A Childhood Cancer Survivor Blogging about the World of Childhood Cancer

Posts tagged ‘dance’

Hope Tour– Long, Winding Road as we Dance to the Music

 

Grace: A Child’s Intimate Journey Through Cancer and Recovery

 

 

 

“If you don’t know where you’re going, any road will take you there.” 

― George Harrison

 

 

If I had to choose the most spectacular drive of our Make-A-Wish Hope Tour, it would also be the day of our longest drive. It would have to be our drive from Salt Lake City to the Grand Canyon, a fourteen-hour day on the road. We left Salt Lake City early in the morning, with Herbert The HopeMobile loaded down with our freshly cleaned clothes. Mom and I were excited– really, really excited to see what wonders of nature were waiting for us to explore!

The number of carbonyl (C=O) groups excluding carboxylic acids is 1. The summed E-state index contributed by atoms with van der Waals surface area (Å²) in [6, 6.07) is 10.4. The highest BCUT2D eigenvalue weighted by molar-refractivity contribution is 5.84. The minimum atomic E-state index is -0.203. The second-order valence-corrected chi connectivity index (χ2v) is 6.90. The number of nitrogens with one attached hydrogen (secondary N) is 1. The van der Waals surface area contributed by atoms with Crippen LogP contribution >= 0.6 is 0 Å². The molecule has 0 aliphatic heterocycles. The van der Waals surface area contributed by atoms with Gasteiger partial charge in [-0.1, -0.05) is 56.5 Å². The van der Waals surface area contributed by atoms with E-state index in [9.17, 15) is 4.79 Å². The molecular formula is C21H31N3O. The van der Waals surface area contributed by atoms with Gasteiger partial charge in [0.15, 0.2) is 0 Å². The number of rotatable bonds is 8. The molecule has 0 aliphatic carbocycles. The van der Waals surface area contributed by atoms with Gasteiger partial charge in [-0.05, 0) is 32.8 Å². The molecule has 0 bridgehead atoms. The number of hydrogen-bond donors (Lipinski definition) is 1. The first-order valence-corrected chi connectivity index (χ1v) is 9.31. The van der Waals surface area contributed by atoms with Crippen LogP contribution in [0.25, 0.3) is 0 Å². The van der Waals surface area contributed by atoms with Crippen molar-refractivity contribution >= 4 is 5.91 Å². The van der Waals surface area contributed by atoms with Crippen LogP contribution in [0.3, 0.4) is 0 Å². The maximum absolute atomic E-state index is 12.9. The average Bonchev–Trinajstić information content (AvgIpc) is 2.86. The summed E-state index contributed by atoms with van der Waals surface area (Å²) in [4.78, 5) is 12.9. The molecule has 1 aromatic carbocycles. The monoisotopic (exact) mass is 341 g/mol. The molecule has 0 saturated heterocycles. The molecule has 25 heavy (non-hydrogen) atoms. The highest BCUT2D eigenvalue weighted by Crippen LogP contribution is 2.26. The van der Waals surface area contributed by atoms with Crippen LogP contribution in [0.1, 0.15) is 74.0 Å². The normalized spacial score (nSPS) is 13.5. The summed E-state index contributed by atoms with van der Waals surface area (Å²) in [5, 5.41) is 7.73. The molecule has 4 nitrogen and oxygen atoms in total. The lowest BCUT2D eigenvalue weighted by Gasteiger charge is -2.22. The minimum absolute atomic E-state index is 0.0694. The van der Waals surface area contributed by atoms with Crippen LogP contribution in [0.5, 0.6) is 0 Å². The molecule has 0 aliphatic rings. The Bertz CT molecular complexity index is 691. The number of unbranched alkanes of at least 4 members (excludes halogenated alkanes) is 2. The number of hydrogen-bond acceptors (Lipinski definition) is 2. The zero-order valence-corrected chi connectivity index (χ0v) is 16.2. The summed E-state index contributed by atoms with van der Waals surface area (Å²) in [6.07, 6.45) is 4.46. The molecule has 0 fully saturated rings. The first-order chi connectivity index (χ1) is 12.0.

Although Bryce Canyon was a bit out of our way, there was no way we could drive past the sign pointing to the side road without turning. Mom had been there with her family when she was a teenager, and she had told me about the spectacular beauty. As we climbed out of the car and headed up a hill for our first view of the canyon, I had no idea what awaited me on the crest of the hill. It took awhile to fully comprehend that what I was looking at was real!

Bryce Canyon on Make-A-Wish Hope Tour

I watched the teeny-tiny-sized people hiking in the canyon below and wished we had more time here. I felt teeny-tiny. I felt like the whole entire world was spread out before my eyes to behold. I felt blessed to be standing there looking at a sight that appeared way too special to be viewed by mere human eyes.

Can You Hear the Music?

 

 

 

 

“And those who were seen dancing were thought to be quite insane by those who could not hear the music.” Nietzsche